Kathrin Hoffmann-Curtius is an independent art historian based in Berlin.
"'This is the first discursive presentation of German art, from the
immediate postwar years to the present, dealing with the suffering
of the Jews during the Holocaust. Hoffmann-Curtius examines the
meaning, form, and sources of images along with their creators'
intent and the occasions on which the work was presented. . . . All
of it testifies to German awareness of the horror of genocidal
annihilation of the Jewish people under Hitler and his henchmen.
The hitherto largely ignored contribution by German artists
includes graphic paintings and etchings depicting the sufferings of
the Jews during World War II. . . . A raw reminder of history,
Judenmord makes the reader a visceral participant in the
horror of the Holocaust. The discussion is supported by meticulous
documentation, notes, and 232 images (206 in color). . . .
"A revelation. . . . Hoffmann-Curtius trains her perceptive eye on images that take the 'Judenmord'--her preferred term for the mass murder of Jews that she leaves untranslated--as their subject. Imbibing the lessons of earlier encyclopedic studies that attempted to contain the chaos of images and narratives into a collective experience, Hoffmann-Curtius treats the images that constituted the postwar culture industry in which the mass murder of Jews was brought into collective consciousness in Germany one at a time. . . . With its nonhierarchical and wide-ranging image bank, Judenmord is primarily a study of the multidetermined psychology of perception, representation, reception, and memory of genocide. . . . [A] startling and sensitive volume."-- "H-Judaic"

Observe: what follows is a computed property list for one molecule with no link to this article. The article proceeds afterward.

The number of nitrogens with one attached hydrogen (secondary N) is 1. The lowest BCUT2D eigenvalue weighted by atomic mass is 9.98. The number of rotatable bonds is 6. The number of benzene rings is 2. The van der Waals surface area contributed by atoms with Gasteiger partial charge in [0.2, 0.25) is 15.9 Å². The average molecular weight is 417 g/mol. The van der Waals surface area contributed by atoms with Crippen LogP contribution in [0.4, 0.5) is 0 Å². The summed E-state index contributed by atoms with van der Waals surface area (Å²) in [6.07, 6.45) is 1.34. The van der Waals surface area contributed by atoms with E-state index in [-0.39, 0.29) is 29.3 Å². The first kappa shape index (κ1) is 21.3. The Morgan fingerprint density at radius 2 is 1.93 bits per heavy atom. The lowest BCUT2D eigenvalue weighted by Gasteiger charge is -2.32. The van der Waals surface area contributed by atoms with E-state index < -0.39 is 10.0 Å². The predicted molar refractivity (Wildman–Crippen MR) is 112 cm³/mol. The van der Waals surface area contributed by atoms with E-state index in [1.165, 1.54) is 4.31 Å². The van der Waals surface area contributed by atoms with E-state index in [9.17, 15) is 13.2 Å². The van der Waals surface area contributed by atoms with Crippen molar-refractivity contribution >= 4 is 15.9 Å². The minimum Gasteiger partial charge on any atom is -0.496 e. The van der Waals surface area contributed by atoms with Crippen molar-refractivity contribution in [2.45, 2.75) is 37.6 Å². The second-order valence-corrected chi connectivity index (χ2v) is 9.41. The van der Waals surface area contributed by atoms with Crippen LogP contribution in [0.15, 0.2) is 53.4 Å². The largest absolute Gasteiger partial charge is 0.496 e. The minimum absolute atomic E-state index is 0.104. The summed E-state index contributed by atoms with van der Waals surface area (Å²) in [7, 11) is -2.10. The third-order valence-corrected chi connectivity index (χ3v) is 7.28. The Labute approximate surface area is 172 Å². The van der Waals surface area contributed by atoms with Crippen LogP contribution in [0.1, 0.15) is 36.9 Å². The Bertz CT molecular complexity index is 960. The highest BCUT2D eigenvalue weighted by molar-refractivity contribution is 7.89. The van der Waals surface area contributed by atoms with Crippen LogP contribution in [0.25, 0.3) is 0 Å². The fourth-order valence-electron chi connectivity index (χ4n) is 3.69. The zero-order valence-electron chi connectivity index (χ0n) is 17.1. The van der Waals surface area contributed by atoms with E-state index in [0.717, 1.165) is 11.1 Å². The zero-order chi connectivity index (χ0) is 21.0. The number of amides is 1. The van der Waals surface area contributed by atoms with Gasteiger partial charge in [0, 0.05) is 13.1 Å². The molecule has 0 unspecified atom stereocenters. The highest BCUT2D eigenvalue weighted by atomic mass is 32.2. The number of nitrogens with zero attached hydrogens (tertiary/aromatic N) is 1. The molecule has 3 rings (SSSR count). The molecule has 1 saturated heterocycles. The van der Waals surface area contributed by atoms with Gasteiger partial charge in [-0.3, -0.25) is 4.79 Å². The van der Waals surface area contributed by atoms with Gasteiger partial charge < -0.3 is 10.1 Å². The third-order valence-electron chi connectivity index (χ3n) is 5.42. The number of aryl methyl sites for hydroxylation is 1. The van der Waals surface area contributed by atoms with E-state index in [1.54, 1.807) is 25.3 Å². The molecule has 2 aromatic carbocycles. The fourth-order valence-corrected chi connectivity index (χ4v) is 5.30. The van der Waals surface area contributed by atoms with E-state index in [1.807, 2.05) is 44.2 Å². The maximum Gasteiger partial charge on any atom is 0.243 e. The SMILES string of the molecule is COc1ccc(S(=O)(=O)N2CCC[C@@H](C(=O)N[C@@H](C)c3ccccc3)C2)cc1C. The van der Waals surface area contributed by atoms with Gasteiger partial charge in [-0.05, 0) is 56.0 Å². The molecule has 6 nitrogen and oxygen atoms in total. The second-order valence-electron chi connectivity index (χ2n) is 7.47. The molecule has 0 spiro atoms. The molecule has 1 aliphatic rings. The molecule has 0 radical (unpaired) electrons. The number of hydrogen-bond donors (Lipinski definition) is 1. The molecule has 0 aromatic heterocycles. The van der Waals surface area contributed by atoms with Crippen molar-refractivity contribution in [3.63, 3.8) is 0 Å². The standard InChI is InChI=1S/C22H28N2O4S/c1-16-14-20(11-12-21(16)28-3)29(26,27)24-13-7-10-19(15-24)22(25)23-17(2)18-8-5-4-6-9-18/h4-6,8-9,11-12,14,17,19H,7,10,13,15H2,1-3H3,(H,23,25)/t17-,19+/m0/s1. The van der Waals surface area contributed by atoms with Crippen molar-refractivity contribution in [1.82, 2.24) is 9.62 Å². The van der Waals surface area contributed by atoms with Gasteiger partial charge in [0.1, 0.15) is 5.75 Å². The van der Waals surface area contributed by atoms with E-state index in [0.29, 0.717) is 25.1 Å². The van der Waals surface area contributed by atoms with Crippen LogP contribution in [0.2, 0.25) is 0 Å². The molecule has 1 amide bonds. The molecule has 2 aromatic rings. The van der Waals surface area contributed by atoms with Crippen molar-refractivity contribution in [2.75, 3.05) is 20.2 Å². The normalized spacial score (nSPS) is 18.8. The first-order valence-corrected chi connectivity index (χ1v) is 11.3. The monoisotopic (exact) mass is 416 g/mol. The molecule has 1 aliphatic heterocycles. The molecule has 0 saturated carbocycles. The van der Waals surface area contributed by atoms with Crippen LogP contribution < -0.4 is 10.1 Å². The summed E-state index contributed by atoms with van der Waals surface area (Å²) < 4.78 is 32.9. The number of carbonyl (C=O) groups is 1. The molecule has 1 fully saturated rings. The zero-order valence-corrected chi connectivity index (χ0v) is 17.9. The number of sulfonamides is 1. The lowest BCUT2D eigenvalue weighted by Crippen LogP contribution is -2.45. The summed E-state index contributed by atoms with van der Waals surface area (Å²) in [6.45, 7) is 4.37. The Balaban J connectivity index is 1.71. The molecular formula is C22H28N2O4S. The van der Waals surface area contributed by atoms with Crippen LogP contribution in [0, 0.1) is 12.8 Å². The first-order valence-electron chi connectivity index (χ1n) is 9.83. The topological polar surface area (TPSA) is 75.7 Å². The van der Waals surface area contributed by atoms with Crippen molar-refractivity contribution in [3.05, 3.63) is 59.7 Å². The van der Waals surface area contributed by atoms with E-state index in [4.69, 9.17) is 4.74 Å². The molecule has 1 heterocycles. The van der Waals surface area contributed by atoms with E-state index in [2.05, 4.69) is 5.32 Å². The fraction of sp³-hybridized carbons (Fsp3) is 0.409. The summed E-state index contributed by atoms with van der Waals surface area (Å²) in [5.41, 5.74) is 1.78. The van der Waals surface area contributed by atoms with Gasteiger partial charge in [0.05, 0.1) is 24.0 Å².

"Hoffman-Curtius's excellent and informative new book Judenmord enters directly into this field of debate by expanding the art-historical frame of reference as well as exposing a more complex artistic response to genocide than scholars have previously assumed. . . . We have long waited for a more comprehensive source that lays out the history of postwar German art in relation to the Holocaust. This book achieves that very goal. It is a satisfying contribution that helps us decenter the market-driven narrative (and one must say chiefly driven from the United States) of what constitutes worthy subjects of art in post-war art history. . . . The dynamic between social silence and individual artistic response guides the text as a whole, making for a clear and unified work."--Paul B. Jaskot "Art History"